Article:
January is a month that has several personal anniversaries for me that have greatly impacted my life.

It was on Jan. 19, 1970, that I first set foot in what is now Fountain Hills. It was a Wednesday. I was a newly-hired copywriter in an advertising agency in Old Town Scottsdale. To get oriented with the agency’s major account, McCulloch Properties, I attended the sales school with about 10 other guys, also in Old Town Scottsdale. The history of the company was what I was most interested in learning. After all, I would be writing about this new community of Fountain HiIls for years to come. At least, I hoped that would be the case.

I never dreamed I would be writing about it for the next 50 years!

I left the ad agency after working there four years. Then I started The Fountain Hills Times on June 27, 1974.

Another January event that took place was my retirement. Never in my wildest dreams did I ever think that I would reach retirement. I just thought I would work until the day I dropped dead at my key-board and someone would have to drag me out of our building.

Well, it was Parkinson’s Disease that got me to retire on Jan. 1, 2017. It was on doctor’s orders that I retire. I first noticed symptoms of the disease in 1995. Actually, I was fortunate to have worked these past 25 years.

As I mentioned last time in my column on the early history of our community, there was a cluster of saguaro cacti just east of Saguaro Boulevard and south of El Lago Boulevard.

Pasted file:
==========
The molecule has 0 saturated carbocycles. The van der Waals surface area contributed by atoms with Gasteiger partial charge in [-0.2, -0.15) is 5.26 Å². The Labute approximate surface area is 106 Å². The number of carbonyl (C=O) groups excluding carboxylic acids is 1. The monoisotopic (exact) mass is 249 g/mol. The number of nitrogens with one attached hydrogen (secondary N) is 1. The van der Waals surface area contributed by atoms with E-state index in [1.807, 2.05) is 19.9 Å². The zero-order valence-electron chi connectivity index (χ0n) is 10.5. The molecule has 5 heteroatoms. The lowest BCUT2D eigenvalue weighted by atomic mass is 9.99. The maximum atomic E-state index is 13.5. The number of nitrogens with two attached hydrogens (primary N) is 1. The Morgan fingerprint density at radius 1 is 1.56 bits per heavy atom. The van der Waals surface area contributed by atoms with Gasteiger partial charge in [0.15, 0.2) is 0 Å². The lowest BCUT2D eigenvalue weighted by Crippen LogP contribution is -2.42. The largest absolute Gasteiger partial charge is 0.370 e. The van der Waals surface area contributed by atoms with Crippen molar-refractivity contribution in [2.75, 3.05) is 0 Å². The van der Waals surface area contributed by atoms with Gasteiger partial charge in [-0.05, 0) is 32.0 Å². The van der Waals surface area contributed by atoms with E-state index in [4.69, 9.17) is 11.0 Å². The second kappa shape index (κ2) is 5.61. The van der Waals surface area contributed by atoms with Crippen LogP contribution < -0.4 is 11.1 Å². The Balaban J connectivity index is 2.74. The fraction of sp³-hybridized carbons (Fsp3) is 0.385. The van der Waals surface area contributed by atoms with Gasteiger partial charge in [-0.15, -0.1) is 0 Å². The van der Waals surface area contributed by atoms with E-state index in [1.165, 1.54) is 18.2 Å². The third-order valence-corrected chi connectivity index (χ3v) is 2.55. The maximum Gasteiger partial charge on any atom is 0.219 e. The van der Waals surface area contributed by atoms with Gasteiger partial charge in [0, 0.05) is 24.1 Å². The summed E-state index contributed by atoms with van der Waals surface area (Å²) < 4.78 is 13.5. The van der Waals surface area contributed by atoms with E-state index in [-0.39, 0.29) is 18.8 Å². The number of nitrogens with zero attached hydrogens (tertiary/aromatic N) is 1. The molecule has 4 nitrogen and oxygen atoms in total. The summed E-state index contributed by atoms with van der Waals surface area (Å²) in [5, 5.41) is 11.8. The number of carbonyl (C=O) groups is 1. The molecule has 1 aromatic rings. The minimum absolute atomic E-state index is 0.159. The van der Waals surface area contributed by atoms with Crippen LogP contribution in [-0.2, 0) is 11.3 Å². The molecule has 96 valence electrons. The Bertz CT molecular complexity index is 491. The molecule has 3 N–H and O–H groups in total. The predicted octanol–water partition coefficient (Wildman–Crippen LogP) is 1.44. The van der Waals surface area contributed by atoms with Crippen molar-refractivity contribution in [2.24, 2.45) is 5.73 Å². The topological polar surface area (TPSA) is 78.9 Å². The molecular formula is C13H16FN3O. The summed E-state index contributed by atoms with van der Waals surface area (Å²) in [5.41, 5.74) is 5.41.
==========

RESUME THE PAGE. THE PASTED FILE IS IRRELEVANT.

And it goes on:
Project Manager Bill Fisher told me in an interview for The Fountain Hills Times monthly that in Fountain Hills “the single most valuable asset of the property, in addition to its location, is its scenic terrain.”

He noted that there is an abundance of saguaro cacti.

Fisher continued, “At the beginning of development, a saguaro sanctuary was established, whereby these massive plants were transplanted and saved for landscaping in the civic center and throughout the community.”

A method for moving the cacti had to be devised so starting with a cherry picker equipped with a steel ring, a nylon cargo net was attached. The device, looking much like an old-fashioned shower ring with curtain attached, was slipped over the saguaro.

The net was tied at the base of the cactus, which was then lifted and carried to the sanctuary. There was no damage to the saguaro this way. They also learned that the giant cacti had two different thicknesses of skin. The side facing the sun was thick and the side in the shade was thinner. When replanting, workers had to be careful the same side would to face the sun.

Also, in the March edition, there was a front-page story about the start of construction on the first subdivision of new homes. Fontana proved to be a successful project in the northeast area of town.

The builder was Dell Trailor Construction Co., of Phoenix. There would be three sections of the project: 40 townhouses, 60 patio homes and 120 “quadrominiums.”